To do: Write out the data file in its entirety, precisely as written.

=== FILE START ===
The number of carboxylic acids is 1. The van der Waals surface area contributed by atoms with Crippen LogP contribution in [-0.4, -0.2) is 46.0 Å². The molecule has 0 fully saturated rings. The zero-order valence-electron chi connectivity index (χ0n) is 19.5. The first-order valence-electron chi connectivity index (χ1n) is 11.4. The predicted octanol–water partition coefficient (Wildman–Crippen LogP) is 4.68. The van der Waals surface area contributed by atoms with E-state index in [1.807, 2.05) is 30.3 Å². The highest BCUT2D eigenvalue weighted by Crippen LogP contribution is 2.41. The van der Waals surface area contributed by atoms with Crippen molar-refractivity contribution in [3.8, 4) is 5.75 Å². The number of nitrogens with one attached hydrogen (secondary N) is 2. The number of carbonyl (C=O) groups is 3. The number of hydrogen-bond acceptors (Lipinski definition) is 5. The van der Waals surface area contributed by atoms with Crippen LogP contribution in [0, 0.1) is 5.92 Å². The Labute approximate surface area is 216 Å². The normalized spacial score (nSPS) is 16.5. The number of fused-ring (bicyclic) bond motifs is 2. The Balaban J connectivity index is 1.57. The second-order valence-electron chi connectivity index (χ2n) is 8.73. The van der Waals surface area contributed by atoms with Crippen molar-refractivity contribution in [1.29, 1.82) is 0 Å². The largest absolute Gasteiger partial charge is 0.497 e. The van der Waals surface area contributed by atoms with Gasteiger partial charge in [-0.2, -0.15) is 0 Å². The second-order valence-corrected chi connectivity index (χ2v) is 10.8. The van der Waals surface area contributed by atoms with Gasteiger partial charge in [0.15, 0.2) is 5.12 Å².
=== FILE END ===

The number of carboxylic acids is 1. The van der Waals surface area contributed by atoms with Crippen LogP contribution in [-0.4, -0.2) is 46.0 Å². The molecule has 0 fully saturated rings. The zero-order valence-electron chi connectivity index (χ0n) is 19.5. The first-order valence-electron chi connectivity index (χ1n) is 11.4. The predicted octanol–water partition coefficient (Wildman–Crippen LogP) is 4.68. The van der Waals surface area contributed by atoms with E-state index in [1.807, 2.05) is 30.3 Å². The highest BCUT2D eigenvalue weighted by Crippen LogP contribution is 2.41. The van der Waals surface area contributed by atoms with Crippen molar-refractivity contribution in [3.8, 4) is 5.75 Å². The number of nitrogens with one attached hydrogen (secondary N) is 2. The number of carbonyl (C=O) groups is 3. The number of hydrogen-bond acceptors (Lipinski definition) is 5. The van der Waals surface area contributed by atoms with Crippen LogP contribution in [0, 0.1) is 5.92 Å². The Labute approximate surface area is 216 Å². The normalized spacial score (nSPS) is 16.5. The number of fused-ring (bicyclic) bond motifs is 2. The Balaban J connectivity index is 1.57. The second-order valence-electron chi connectivity index (χ2n) is 8.73. The van der Waals surface area contributed by atoms with Crippen molar-refractivity contribution in [1.29, 1.82) is 0 Å². The largest absolute Gasteiger partial charge is 0.497 e. The van der Waals surface area contributed by atoms with Gasteiger partial charge in [-0.2, -0.15) is 0 Å². The second-order valence-corrected chi connectivity index (χ2v) is 10.8. The van der Waals surface area contributed by atoms with Gasteiger partial charge in [0.15, 0.2) is 5.12 Å².